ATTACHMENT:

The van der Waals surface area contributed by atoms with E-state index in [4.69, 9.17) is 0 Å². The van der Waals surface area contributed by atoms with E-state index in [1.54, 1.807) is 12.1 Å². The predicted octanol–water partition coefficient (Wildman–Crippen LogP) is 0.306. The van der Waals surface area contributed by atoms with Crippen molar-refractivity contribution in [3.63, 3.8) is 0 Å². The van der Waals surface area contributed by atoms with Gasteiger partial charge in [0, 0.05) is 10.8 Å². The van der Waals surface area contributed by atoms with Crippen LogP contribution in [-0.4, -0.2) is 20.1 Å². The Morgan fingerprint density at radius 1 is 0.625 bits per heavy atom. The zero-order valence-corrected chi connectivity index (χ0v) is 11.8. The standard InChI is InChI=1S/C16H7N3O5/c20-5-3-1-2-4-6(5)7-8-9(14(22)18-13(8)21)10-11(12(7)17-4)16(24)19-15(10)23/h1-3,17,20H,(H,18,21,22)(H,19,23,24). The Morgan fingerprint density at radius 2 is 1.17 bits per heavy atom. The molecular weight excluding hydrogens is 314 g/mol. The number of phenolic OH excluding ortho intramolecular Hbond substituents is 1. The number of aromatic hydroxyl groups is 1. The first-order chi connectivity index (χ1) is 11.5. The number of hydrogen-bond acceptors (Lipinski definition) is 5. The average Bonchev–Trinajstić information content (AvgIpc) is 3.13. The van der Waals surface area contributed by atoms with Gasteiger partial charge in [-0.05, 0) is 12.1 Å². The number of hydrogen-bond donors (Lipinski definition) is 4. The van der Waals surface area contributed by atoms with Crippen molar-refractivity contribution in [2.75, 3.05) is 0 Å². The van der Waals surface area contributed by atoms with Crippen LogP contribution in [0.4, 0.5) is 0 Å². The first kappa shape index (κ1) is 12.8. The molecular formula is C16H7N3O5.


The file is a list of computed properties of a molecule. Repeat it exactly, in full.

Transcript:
The van der Waals surface area contributed by atoms with E-state index in [4.69, 9.17) is 0 Å². The van der Waals surface area contributed by atoms with E-state index in [1.54, 1.807) is 12.1 Å². The predicted octanol–water partition coefficient (Wildman–Crippen LogP) is 0.306. The van der Waals surface area contributed by atoms with Crippen molar-refractivity contribution in [3.63, 3.8) is 0 Å². The van der Waals surface area contributed by atoms with Gasteiger partial charge in [0, 0.05) is 10.8 Å². The van der Waals surface area contributed by atoms with Crippen LogP contribution in [-0.4, -0.2) is 20.1 Å². The Morgan fingerprint density at radius 1 is 0.625 bits per heavy atom. The zero-order valence-corrected chi connectivity index (χ0v) is 11.8. The standard InChI is InChI=1S/C16H7N3O5/c20-5-3-1-2-4-6(5)7-8-9(14(22)18-13(8)21)10-11(12(7)17-4)16(24)19-15(10)23/h1-3,17,20H,(H,18,21,22)(H,19,23,24). The Morgan fingerprint density at radius 2 is 1.17 bits per heavy atom. The molecular weight excluding hydrogens is 314 g/mol. The number of phenolic OH excluding ortho intramolecular Hbond substituents is 1. The number of aromatic hydroxyl groups is 1. The first-order chi connectivity index (χ1) is 11.5. The number of hydrogen-bond acceptors (Lipinski definition) is 5. The average Bonchev–Trinajstić information content (AvgIpc) is 3.13. The van der Waals surface area contributed by atoms with Gasteiger partial charge in [-0.05, 0) is 12.1 Å². The number of hydrogen-bond donors (Lipinski definition) is 4. The van der Waals surface area contributed by atoms with Crippen molar-refractivity contribution in [2.75, 3.05) is 0 Å². The van der Waals surface area contributed by atoms with Crippen LogP contribution in [0.4, 0.5) is 0 Å². The first kappa shape index (κ1) is 12.8. The molecular formula is C16H7N3O5.